A statue that commemorates the Polish victims of a World War II massacre will be relocated on the Jersey City waterfront in an agreement that ends a war of words between city officials and Polish authorities.

Jersey City Mayor Steve Fulop and the Katyn Forest Massacre Memorial Committee arrived at the agreement on Friday, and will announce the details on Monday, the Jersey Journal reported.

The monument on the east bank of the Hudson River commemorating the Katyn Forest massacre is set to be removed due to work on a waterfront redevelopment project. The area where the statue is located is planned to be turned into a new, kid-friendly park, including a splash area.

The committee said in a statement over the weekend that the statue will be relocated to another prominent area on the Hudson River, at the foot of York Street.

Following announcement of the agreement, rallies against the removal of the statue planned by the Polish community were cancelled.

In 1940, the Soviet secret police murdered over 20,000 captured Polish citizens, including soldiers and police officers, in the western Russia forest. Several hundred of the victims were Jewish; they were killed by a gunshot to the back of the head.

Mass graves were discovered by the Germans in 1943, and the Soviet Union initially blamed the Nazis. It was not until 1990 that the Russian authorities recognized that it was “one of the grave crimes of Stalinism.”

The bronze and granite statue shows a tied-up Polish soldier who has been stabbed in the back with a rifle bayonet. Polish-American sculptor Andrzej Pitynski created the work in 1991.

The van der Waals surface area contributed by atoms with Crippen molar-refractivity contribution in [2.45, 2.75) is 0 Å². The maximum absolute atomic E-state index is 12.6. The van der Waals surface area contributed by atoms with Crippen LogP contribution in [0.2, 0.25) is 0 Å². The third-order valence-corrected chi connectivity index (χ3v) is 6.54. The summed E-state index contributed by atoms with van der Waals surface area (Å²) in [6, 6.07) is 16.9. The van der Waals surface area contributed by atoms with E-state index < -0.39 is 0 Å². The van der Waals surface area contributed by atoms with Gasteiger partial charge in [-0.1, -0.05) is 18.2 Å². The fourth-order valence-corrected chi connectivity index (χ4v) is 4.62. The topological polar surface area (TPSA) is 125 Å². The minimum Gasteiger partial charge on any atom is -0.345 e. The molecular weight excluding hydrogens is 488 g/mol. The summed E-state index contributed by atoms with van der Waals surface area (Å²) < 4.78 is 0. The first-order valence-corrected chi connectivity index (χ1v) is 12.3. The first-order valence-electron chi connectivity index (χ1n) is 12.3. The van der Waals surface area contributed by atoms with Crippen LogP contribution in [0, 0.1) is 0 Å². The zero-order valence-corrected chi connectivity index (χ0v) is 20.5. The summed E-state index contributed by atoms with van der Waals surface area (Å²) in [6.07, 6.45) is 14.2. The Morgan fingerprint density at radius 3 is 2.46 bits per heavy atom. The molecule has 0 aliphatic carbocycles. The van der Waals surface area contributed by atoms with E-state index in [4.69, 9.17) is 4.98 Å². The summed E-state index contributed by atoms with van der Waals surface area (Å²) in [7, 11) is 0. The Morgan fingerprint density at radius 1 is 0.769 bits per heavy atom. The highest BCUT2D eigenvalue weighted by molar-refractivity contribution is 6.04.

Fulop tweeted on Friday that an agreement had been reached, calling it a “win-win.”  A photo with the tweet shows him standing at the waterfront with Eric Lubaczewski, the executive director of the Polish-American Chamber of Commerce. The tweet also said: “The goal was one that respects/cares/keeps the monument in an extremely prominent location to honor sacrifices while also giving #JerseyCity a chance to re-purpose our waterfront.”

Lubaczewski told the Polish Press Agency that the new location in an existing park is in a better place to allow people time to stop for private reflection. He said the monument should be moved in the next 60 to 90 days. He added that the land on which the monument will sit would be deeded to the Polish consulate or the memorial committee for 99 years.

In the debate leading up to the agreement, Fulop, who is Jewish, called a Polish senator who criticized the city an anti-Semite.